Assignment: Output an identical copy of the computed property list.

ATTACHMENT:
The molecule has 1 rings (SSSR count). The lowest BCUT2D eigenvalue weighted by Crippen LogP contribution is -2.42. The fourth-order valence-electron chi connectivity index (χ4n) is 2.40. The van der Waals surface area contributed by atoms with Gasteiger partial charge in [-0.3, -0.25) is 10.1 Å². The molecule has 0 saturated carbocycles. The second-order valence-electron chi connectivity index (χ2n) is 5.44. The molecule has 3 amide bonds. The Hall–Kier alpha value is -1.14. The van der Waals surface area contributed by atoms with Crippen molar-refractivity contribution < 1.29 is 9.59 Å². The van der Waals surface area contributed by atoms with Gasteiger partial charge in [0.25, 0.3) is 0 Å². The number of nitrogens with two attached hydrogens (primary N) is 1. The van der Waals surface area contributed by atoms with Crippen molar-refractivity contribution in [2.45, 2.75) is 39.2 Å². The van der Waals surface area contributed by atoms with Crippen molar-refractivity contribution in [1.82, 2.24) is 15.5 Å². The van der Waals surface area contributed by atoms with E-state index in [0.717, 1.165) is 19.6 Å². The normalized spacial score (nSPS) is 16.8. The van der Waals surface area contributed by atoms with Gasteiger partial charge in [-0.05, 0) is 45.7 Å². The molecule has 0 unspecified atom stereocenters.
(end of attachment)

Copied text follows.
The molecule has 1 rings (SSSR count). The lowest BCUT2D eigenvalue weighted by Crippen LogP contribution is -2.42. The fourth-order valence-electron chi connectivity index (χ4n) is 2.40. The van der Waals surface area contributed by atoms with Gasteiger partial charge in [-0.3, -0.25) is 10.1 Å². The molecule has 0 saturated carbocycles. The second-order valence-electron chi connectivity index (χ2n) is 5.44. The molecule has 3 amide bonds. The Hall–Kier alpha value is -1.14. The van der Waals surface area contributed by atoms with Crippen molar-refractivity contribution < 1.29 is 9.59 Å². The van der Waals surface area contributed by atoms with Gasteiger partial charge in [0.25, 0.3) is 0 Å². The number of nitrogens with two attached hydrogens (primary N) is 1. The van der Waals surface area contributed by atoms with Crippen molar-refractivity contribution in [2.45, 2.75) is 39.2 Å². The van der Waals surface area contributed by atoms with Crippen molar-refractivity contribution in [1.82, 2.24) is 15.5 Å². The van der Waals surface area contributed by atoms with E-state index in [0.717, 1.165) is 19.6 Å². The normalized spacial score (nSPS) is 16.8. The van der Waals surface area contributed by atoms with Gasteiger partial charge in [-0.05, 0) is 45.7 Å². The molecule has 0 unspecified atom stereocenters.